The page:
Music And Technology Aid A Another

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Music and technology aid one another. In a way a person can capture music they love through technology and then the electronic companies flourish due to the sale and popularity of these electronic devices. If a person wants to listen to music they can turn on a stereo or TV, choose a CD or DVD to play, or listen to a songs downloaded in ITunes. All of these devices are proof to show how technology is used to record, play, and change the way music is heard. A look through history will show how far society has come in music alone. The development of technology has changed the way the music industry operates and the way society hears and purchases music today.
It started off with humming, then singing. People sang in church choirs, in the
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Edison believed that the phonograph would have a positive effect on business, culture, and education. Out of the invention of the phonograph, three distinct qualities were discovered of recorded music: portability, affordability, and repeatability. Thanks to the phonograph and its portability, Americans could hear the “classics” through recordings since professional musicians’ never ventured to the rural areas. Portability would have meant nothing if not for its affordability. In 1890 the cost of the phonograph was $40, and by the 1900’s it was reduced down to five dollars. Poor blacks could also afford the phonograph, and in their minds it was a way to try and achieve equalities among whites by listening and learning their culture. Repeatability was believed to serve two main functions: to single out the good music versus the bad and to help listeners to appreciate the art of the classics. Due to the fact that recording music had a maximum of three to four minutes, musicians had to drastically cut the time of their music to make more money. The phonograph was later called a gramophone and then it was known as the wax cylinder. The phonograph went out of “style” when the FM radio was invented and spread throughout American homes.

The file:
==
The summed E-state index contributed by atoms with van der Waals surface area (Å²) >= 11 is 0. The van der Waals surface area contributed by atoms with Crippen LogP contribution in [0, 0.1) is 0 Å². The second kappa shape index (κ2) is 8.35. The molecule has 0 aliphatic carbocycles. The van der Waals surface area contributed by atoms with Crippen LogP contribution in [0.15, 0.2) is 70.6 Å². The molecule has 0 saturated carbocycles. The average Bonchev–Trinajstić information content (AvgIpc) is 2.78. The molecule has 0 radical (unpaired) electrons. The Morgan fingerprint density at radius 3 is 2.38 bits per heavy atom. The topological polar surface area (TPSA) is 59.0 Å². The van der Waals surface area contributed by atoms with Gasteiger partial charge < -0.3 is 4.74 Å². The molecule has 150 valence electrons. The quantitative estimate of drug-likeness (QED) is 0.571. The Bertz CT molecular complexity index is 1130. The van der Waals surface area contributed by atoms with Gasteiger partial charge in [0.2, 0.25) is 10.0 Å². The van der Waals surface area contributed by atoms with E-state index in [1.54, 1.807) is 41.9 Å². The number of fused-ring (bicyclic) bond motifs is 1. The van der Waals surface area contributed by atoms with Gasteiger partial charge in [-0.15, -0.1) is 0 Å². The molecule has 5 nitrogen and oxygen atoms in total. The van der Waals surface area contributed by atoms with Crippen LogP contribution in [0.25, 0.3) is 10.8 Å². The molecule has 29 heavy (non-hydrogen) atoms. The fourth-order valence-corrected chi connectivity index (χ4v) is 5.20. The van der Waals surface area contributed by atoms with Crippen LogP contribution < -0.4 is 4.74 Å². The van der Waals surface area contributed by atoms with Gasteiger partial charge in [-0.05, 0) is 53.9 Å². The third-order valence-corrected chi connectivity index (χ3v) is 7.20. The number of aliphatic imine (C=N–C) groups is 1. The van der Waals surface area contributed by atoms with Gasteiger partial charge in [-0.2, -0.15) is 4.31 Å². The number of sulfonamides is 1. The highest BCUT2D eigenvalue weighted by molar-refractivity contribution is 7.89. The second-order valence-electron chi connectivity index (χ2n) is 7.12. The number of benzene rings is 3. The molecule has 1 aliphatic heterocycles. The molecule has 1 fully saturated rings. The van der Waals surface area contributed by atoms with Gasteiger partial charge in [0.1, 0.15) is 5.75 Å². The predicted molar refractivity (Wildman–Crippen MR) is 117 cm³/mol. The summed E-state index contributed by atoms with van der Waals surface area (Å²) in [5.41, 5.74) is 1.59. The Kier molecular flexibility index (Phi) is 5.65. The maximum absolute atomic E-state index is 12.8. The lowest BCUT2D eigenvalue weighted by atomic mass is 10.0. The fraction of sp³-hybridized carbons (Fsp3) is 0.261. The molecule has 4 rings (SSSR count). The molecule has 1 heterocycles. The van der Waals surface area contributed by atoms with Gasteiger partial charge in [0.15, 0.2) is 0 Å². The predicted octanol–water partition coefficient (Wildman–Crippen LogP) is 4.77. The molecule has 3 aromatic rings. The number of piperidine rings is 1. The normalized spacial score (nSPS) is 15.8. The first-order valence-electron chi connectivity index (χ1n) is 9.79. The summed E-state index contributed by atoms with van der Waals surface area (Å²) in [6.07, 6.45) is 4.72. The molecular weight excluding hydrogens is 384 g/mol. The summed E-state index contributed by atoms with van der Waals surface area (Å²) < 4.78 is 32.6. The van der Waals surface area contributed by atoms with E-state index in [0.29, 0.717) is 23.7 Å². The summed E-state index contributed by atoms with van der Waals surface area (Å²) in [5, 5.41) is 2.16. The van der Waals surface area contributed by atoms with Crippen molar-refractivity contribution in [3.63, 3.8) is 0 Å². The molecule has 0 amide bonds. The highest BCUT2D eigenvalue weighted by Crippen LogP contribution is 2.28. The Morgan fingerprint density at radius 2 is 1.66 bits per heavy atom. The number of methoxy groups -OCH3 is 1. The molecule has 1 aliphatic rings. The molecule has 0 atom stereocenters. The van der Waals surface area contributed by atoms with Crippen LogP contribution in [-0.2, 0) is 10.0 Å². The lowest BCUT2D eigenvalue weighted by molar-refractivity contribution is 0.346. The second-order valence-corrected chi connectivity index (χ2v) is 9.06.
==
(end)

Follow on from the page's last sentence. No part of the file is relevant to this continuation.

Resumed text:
In 1933, what thought to be just a dream, became a reality. Edwin Armstrong invented the
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